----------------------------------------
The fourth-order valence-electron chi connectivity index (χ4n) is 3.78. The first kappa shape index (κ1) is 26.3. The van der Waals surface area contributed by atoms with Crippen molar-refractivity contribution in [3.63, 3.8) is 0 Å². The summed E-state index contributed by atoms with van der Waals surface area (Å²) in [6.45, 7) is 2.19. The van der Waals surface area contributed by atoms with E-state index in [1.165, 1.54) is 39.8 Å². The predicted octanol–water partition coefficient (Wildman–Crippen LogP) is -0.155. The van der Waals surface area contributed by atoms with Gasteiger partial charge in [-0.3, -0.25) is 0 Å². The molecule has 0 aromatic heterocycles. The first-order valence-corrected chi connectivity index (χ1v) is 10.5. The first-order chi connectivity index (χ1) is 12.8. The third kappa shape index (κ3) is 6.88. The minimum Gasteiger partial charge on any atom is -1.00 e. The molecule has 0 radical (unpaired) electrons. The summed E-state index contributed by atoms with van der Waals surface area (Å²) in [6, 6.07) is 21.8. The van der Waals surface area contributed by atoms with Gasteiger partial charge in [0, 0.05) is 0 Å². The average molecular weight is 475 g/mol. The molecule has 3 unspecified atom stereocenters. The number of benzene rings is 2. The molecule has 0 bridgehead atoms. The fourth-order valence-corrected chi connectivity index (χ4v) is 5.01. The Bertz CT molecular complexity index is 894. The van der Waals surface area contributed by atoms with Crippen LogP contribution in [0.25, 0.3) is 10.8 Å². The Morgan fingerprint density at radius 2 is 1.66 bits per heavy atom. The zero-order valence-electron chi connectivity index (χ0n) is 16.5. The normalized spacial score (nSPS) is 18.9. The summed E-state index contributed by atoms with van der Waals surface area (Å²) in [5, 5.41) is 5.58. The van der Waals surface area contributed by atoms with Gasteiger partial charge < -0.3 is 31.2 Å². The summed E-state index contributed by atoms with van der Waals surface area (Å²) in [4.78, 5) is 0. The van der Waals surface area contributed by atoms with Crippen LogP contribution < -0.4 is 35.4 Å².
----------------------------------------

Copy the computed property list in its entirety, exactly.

The fourth-order valence-electron chi connectivity index (χ4n) is 3.78. The first kappa shape index (κ1) is 26.3. The van der Waals surface area contributed by atoms with Crippen molar-refractivity contribution in [3.63, 3.8) is 0 Å². The summed E-state index contributed by atoms with van der Waals surface area (Å²) in [6.45, 7) is 2.19. The van der Waals surface area contributed by atoms with E-state index in [1.165, 1.54) is 39.8 Å². The predicted octanol–water partition coefficient (Wildman–Crippen LogP) is -0.155. The van der Waals surface area contributed by atoms with Gasteiger partial charge in [-0.3, -0.25) is 0 Å². The molecule has 0 aromatic heterocycles. The first-order valence-corrected chi connectivity index (χ1v) is 10.5. The first-order chi connectivity index (χ1) is 12.8. The third kappa shape index (κ3) is 6.88. The minimum Gasteiger partial charge on any atom is -1.00 e. The molecule has 0 radical (unpaired) electrons. The summed E-state index contributed by atoms with van der Waals surface area (Å²) in [6, 6.07) is 21.8. The van der Waals surface area contributed by atoms with Gasteiger partial charge in [0, 0.05) is 0 Å². The average molecular weight is 475 g/mol. The molecule has 3 unspecified atom stereocenters. The number of benzene rings is 2. The molecule has 0 bridgehead atoms. The fourth-order valence-corrected chi connectivity index (χ4v) is 5.01. The Bertz CT molecular complexity index is 894. The van der Waals surface area contributed by atoms with Crippen LogP contribution in [0.25, 0.3) is 10.8 Å². The Morgan fingerprint density at radius 2 is 1.66 bits per heavy atom. The zero-order valence-electron chi connectivity index (χ0n) is 16.5. The normalized spacial score (nSPS) is 18.9. The summed E-state index contributed by atoms with van der Waals surface area (Å²) in [5, 5.41) is 5.58. The van der Waals surface area contributed by atoms with Gasteiger partial charge < -0.3 is 31.2 Å². The summed E-state index contributed by atoms with van der Waals surface area (Å²) in [4.78, 5) is 0. The van der Waals surface area contributed by atoms with Crippen LogP contribution < -0.4 is 35.4 Å².